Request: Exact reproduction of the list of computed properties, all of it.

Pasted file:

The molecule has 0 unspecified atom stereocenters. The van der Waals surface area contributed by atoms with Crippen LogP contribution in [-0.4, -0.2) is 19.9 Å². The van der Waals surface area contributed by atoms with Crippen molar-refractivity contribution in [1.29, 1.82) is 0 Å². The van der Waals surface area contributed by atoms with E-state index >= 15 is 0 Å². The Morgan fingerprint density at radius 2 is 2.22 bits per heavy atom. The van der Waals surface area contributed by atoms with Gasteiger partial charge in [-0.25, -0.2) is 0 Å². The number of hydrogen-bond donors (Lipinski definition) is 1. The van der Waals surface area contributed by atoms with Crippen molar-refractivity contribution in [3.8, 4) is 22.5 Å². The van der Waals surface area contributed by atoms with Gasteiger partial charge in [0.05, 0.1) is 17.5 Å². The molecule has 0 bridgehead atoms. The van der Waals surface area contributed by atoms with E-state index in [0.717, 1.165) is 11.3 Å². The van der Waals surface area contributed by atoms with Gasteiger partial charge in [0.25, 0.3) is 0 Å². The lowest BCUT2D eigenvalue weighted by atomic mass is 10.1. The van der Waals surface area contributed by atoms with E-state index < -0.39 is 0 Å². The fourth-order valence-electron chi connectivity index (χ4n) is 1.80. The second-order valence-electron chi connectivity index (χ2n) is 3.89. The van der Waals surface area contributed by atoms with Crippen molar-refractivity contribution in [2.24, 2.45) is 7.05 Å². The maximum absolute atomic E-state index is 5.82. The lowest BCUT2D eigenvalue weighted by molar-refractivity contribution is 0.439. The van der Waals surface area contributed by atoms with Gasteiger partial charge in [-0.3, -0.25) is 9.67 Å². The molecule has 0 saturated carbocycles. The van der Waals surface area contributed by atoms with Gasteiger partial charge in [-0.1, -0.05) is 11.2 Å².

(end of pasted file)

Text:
The molecule has 0 unspecified atom stereocenters. The van der Waals surface area contributed by atoms with Crippen LogP contribution in [-0.4, -0.2) is 19.9 Å². The van der Waals surface area contributed by atoms with Crippen molar-refractivity contribution in [1.29, 1.82) is 0 Å². The van der Waals surface area contributed by atoms with E-state index >= 15 is 0 Å². The Morgan fingerprint density at radius 2 is 2.22 bits per heavy atom. The van der Waals surface area contributed by atoms with Gasteiger partial charge in [-0.25, -0.2) is 0 Å². The number of hydrogen-bond donors (Lipinski definition) is 1. The van der Waals surface area contributed by atoms with Crippen molar-refractivity contribution in [3.8, 4) is 22.5 Å². The van der Waals surface area contributed by atoms with Gasteiger partial charge in [0.05, 0.1) is 17.5 Å². The molecule has 0 bridgehead atoms. The van der Waals surface area contributed by atoms with E-state index in [0.717, 1.165) is 11.3 Å². The van der Waals surface area contributed by atoms with Gasteiger partial charge in [0.25, 0.3) is 0 Å². The lowest BCUT2D eigenvalue weighted by atomic mass is 10.1. The van der Waals surface area contributed by atoms with E-state index < -0.39 is 0 Å². The fourth-order valence-electron chi connectivity index (χ4n) is 1.80. The second-order valence-electron chi connectivity index (χ2n) is 3.89. The van der Waals surface area contributed by atoms with Crippen molar-refractivity contribution in [2.24, 2.45) is 7.05 Å². The maximum absolute atomic E-state index is 5.82. The lowest BCUT2D eigenvalue weighted by molar-refractivity contribution is 0.439. The van der Waals surface area contributed by atoms with Gasteiger partial charge in [-0.3, -0.25) is 9.67 Å². The molecule has 0 saturated carbocycles. The van der Waals surface area contributed by atoms with Gasteiger partial charge in [-0.1, -0.05) is 11.2 Å².